the posters and presentations. Those are a bit trickier, since they're more
akin to personal communication than published data. Though I do wonder how
much SVP might benefit from the more interesting talks being posted on YouTube
like many scientific conferences do.
The Theropod Database - http://home.comcast.net/~eoraptor/Home.html
i'm EMAILING FOR THE GREATER GOOD
> Date: Tue, 20 Oct 2009 18:51:21 -0400
> From: MKIRKALDY@aol.com
> To: firstname.lastname@example.org
> Subject: Re: So what are the rules about SVP and publishing? Or talking about
> True, but for 99.9% of the presentations from the past years, I could have
> written them in the sky before the meeting and there would have been no
> impact. Dan Brown could do a book on SVP and its rules :-). The abstracts
> and presentations are "secrets" shared by thousands of people.
> It seems to me too that SVP would serve itself better if it did seek more
> publicity. Can anyone who wasn't at the meeting name the other recipients
> of the Lanzendorf awards? (Thanks to Tess, we know that she and Bob won
> one for their Carnegie mural.) What publicity from the meeting would inspire
> a person to attend a future meeting? What publicity was there at all?
> In a message dated 10/20/2009 6:39:06 P.M. Eastern Daylight Time,
> email@example.com writes:
> On Tue, Oct 20, 2009 at 2:53 PM, B tH wrote:
>> As a total neophyte on this subject,
>> I'm curious as to why the 'secrecy' is necessary?
> To answer the question in the subject line, here's a direct quote from
> the SVP abstract book of this year: "Observers are reminded that the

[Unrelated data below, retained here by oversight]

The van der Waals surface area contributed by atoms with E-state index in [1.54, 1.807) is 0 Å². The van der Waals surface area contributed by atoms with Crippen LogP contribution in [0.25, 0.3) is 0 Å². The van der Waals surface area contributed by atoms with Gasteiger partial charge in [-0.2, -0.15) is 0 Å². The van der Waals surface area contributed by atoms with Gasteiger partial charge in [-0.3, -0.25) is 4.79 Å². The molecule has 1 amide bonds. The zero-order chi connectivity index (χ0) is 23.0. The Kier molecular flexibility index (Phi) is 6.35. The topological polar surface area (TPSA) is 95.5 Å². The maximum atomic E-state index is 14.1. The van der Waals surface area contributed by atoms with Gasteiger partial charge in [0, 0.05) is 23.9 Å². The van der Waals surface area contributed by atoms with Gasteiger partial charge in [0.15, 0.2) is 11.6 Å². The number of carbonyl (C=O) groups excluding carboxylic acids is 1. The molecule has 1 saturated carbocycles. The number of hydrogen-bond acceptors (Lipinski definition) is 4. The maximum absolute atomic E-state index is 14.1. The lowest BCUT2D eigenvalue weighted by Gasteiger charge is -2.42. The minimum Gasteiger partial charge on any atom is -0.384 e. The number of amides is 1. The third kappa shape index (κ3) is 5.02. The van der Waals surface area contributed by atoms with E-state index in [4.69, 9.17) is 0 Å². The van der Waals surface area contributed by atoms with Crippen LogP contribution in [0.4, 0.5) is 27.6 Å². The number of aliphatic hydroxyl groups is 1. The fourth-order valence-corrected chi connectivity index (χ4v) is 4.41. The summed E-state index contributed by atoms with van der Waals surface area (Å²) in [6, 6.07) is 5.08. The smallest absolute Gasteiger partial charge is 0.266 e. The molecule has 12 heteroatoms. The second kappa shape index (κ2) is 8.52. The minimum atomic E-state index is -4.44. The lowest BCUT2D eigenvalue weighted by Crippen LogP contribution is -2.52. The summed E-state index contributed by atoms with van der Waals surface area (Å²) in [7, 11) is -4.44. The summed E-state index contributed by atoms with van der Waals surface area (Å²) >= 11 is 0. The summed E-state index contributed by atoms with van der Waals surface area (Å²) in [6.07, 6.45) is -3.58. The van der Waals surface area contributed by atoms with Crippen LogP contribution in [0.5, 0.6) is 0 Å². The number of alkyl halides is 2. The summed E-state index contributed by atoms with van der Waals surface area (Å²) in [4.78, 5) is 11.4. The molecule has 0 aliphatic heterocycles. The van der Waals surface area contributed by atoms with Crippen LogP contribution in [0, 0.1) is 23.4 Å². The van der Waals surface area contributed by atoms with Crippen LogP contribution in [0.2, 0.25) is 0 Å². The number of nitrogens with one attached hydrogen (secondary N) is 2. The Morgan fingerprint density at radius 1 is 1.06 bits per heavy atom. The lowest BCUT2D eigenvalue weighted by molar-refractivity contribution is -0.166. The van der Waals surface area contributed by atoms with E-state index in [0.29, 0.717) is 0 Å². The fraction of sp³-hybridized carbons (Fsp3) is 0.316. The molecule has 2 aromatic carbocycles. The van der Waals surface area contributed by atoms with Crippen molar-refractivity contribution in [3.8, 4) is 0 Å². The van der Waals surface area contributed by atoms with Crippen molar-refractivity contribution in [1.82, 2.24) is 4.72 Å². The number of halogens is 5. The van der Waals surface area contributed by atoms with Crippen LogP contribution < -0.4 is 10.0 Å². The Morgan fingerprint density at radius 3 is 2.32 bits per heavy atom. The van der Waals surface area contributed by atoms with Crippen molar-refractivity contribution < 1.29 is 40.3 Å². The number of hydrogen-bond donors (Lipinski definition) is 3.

> technical content of the SVP sessions is not to be reported in any
> medium (print, electronic, or Internet) without the prior permission
> of the authors."
> And to follow up on Mike's response. . .
> 1) The threat/perceived threat of being scooped by other scientists.
> 2) Abstracts (and presentations) are only preliminary. Many a
> discussion on the DML about an abstract or presentation has been later
> revealed to be hopelessly premature, with rampant speculation on a
> topic for which there is little supporting information. Hence the
> frequent reminder to "wait for the paper." The primary investigators
> should be able to complete their work without 50 people who haven't
> seen the specimen telling them how wrong the interpretations are.
> 3) High profile science glam magz have rather stringent criteria for
> acceptance of articles. If it is perceived that a find has been
> already publicized (hence hurting the journal's chance to be the
> exclusive first outlet for the research), the paper may be rejected.
> Because (rightly or wrongly) a paper in Science or Nature can have
> huge impacts on a scientist's career (tenure, promotion, hiring, grant
> funding), many folks (quite rightly, in my opinion) get a little
> touchy about unauthorized discussion of unpublished results. Whether
> or not anyone has *actually* been hurt by a DML posting is another
> issue altogether, but perception is important.
> Just my three cents,